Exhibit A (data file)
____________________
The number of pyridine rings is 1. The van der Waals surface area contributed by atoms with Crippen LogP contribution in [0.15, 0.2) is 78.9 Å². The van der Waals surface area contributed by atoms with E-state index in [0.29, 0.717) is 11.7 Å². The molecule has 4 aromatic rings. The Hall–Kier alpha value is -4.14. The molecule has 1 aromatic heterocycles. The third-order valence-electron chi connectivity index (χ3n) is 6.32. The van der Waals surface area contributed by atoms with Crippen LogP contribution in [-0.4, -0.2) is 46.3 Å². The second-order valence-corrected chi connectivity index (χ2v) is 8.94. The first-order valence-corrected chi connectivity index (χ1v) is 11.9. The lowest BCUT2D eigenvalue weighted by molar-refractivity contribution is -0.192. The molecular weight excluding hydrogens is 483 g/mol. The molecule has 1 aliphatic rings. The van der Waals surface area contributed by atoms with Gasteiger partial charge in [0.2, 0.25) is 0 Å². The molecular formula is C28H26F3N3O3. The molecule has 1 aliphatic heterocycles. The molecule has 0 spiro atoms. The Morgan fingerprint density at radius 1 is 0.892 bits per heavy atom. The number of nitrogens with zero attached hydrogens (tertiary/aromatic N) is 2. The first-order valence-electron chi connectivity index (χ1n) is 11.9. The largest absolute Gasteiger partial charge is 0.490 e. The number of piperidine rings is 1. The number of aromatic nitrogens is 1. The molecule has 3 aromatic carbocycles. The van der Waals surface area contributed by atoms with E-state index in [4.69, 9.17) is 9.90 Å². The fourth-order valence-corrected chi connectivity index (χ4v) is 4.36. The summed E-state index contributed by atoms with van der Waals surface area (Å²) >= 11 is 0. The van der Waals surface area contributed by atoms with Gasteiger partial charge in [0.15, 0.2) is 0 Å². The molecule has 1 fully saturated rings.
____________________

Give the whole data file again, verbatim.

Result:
The number of pyridine rings is 1. The van der Waals surface area contributed by atoms with Crippen LogP contribution in [0.15, 0.2) is 78.9 Å². The van der Waals surface area contributed by atoms with E-state index in [0.29, 0.717) is 11.7 Å². The molecule has 4 aromatic rings. The Hall–Kier alpha value is -4.14. The molecule has 1 aromatic heterocycles. The third-order valence-electron chi connectivity index (χ3n) is 6.32. The van der Waals surface area contributed by atoms with Crippen LogP contribution in [-0.4, -0.2) is 46.3 Å². The second-order valence-corrected chi connectivity index (χ2v) is 8.94. The first-order valence-corrected chi connectivity index (χ1v) is 11.9. The lowest BCUT2D eigenvalue weighted by molar-refractivity contribution is -0.192. The molecular weight excluding hydrogens is 483 g/mol. The molecule has 1 aliphatic rings. The van der Waals surface area contributed by atoms with Gasteiger partial charge in [0.2, 0.25) is 0 Å². The molecular formula is C28H26F3N3O3. The molecule has 1 aliphatic heterocycles. The molecule has 0 spiro atoms. The Morgan fingerprint density at radius 1 is 0.892 bits per heavy atom. The number of nitrogens with zero attached hydrogens (tertiary/aromatic N) is 2. The first-order valence-electron chi connectivity index (χ1n) is 11.9. The largest absolute Gasteiger partial charge is 0.490 e. The number of piperidine rings is 1. The number of aromatic nitrogens is 1. The molecule has 3 aromatic carbocycles. The van der Waals surface area contributed by atoms with E-state index in [4.69, 9.17) is 9.90 Å². The fourth-order valence-corrected chi connectivity index (χ4v) is 4.36. The summed E-state index contributed by atoms with van der Waals surface area (Å²) >= 11 is 0. The van der Waals surface area contributed by atoms with Gasteiger partial charge in [0.15, 0.2) is 0 Å². The molecule has 1 fully saturated rings.